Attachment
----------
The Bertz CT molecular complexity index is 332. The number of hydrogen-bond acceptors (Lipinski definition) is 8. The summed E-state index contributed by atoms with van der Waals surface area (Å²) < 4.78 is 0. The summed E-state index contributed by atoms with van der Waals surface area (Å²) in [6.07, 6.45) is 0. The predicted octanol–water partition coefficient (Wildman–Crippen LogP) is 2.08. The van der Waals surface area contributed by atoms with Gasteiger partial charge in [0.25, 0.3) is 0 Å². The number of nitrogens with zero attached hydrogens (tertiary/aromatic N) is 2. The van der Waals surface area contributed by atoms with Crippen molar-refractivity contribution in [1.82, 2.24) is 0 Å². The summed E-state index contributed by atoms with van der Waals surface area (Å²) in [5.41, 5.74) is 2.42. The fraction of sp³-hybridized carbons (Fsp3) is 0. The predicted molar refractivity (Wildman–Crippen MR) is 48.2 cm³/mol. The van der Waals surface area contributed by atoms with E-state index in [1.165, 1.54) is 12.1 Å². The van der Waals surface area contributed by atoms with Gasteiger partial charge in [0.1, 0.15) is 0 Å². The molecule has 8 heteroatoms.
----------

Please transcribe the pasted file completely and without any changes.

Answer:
The Bertz CT molecular complexity index is 332. The number of hydrogen-bond acceptors (Lipinski definition) is 8. The summed E-state index contributed by atoms with van der Waals surface area (Å²) < 4.78 is 0. The summed E-state index contributed by atoms with van der Waals surface area (Å²) in [6.07, 6.45) is 0. The predicted octanol–water partition coefficient (Wildman–Crippen LogP) is 2.08. The van der Waals surface area contributed by atoms with Gasteiger partial charge in [0.25, 0.3) is 0 Å². The number of nitrogens with zero attached hydrogens (tertiary/aromatic N) is 2. The van der Waals surface area contributed by atoms with Crippen molar-refractivity contribution in [1.82, 2.24) is 0 Å². The summed E-state index contributed by atoms with van der Waals surface area (Å²) in [5.41, 5.74) is 2.42. The fraction of sp³-hybridized carbons (Fsp3) is 0. The predicted molar refractivity (Wildman–Crippen MR) is 48.2 cm³/mol. The van der Waals surface area contributed by atoms with E-state index in [1.165, 1.54) is 12.1 Å². The van der Waals surface area contributed by atoms with Gasteiger partial charge in [0.1, 0.15) is 0 Å². The molecule has 8 heteroatoms.